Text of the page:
Futurists, computer scientists, and trendsetting analysts all agree – the personal computer, particularly in its current configuration, probably won’t be with us too much longer. And we understand the reasoning. The PC is a space hog in a world where space is increasingly at a premium, it's an energy hog at a time when energy is both costly and precious, and it's no longer the driver of the technology industry it once was. That honor now goes to all those nifty little pads and pods and tabs we suddenly can't seem to live without. The long-in-the-tooth desktop, meanwhile, has already been relegated by some to dinosaur status.
Yet as much as it's been beaten down, as much as its fate seems sealed by a world that now craves mobility and a technological revolution that's now revolving in other directions, the PC isn't going anywhere anytime soon. It remains the workhorse of the workforce, the finest tool in the arsenal for visual arts, and the panacea for non-console gamers everywhere.
Having said that, the PC is clearly entering a state of flux. And as it does, we thought we'd take a look at what might (and in some cases, will) happen to those devices that surround the granddaddy of high tech. For as much as the familiar PC "box" will shape-shift over the coming years and decades, so too will the peripherals that allow us to interact with it.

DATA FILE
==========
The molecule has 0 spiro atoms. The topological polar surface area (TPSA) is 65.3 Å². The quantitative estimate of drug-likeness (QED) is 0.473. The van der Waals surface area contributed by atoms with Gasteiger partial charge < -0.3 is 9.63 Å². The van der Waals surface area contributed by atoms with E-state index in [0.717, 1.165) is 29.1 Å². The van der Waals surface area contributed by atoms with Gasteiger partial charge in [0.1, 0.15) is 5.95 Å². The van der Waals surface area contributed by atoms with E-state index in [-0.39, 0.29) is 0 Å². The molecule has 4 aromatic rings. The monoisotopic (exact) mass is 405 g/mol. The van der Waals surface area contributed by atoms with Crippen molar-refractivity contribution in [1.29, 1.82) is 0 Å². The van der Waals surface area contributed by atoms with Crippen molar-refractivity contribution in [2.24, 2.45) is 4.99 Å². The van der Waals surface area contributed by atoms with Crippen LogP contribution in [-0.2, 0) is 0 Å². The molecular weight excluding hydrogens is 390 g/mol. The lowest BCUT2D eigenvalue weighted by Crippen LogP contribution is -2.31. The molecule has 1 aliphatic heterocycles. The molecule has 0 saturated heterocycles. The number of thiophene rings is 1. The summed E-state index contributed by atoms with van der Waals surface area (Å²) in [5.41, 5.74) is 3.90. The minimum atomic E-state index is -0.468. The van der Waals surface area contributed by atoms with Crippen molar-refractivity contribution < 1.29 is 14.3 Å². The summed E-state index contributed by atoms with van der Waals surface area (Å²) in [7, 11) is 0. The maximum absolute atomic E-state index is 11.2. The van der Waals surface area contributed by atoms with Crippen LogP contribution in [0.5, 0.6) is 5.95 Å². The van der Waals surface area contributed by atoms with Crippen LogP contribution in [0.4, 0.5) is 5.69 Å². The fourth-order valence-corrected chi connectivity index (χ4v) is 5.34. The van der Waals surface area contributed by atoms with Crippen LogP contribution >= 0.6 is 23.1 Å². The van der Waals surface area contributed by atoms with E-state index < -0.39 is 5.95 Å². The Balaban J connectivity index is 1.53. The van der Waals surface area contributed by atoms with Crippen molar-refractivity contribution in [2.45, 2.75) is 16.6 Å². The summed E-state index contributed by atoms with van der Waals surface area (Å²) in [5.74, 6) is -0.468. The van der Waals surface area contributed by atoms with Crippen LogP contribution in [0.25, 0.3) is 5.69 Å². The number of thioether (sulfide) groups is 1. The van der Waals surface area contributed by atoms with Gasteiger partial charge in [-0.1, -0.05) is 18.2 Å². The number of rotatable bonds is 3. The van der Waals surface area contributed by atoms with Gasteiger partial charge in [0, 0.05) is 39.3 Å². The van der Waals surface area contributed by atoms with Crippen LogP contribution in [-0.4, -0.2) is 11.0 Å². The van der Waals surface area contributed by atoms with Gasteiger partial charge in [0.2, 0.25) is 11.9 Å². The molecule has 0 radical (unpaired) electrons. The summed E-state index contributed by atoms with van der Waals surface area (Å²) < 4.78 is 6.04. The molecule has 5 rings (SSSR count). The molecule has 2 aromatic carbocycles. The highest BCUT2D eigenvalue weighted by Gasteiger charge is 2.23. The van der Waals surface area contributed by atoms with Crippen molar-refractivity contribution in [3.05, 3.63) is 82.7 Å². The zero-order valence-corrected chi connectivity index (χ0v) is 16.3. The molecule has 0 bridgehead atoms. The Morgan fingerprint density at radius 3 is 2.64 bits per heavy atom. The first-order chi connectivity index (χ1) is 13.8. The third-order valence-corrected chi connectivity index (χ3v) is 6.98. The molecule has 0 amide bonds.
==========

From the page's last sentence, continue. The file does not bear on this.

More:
Here then is a rundown of fifteen peripheral devices and concepts we feel are notable for their evolutionary stance, even if they may be flawed in current form. We've loosely arranged them in order of when they have – or when they might – be available in the consumer marketplace.
Neural Impulse Actuator - OCZ
The venerable keyboard will one day die – likely at the murderous hands of voice recognition. But what if we could eliminate physical control altogether, and simply think our intentions? Computer memory giant OCZ started down this road in 2008 with its deceptively-named Neural Impulse Actuator. Rather than reading your mind, the NIA merely measured surface nerve activity. Though discontinued, the NIA is notable for raising awareness of thought-based control.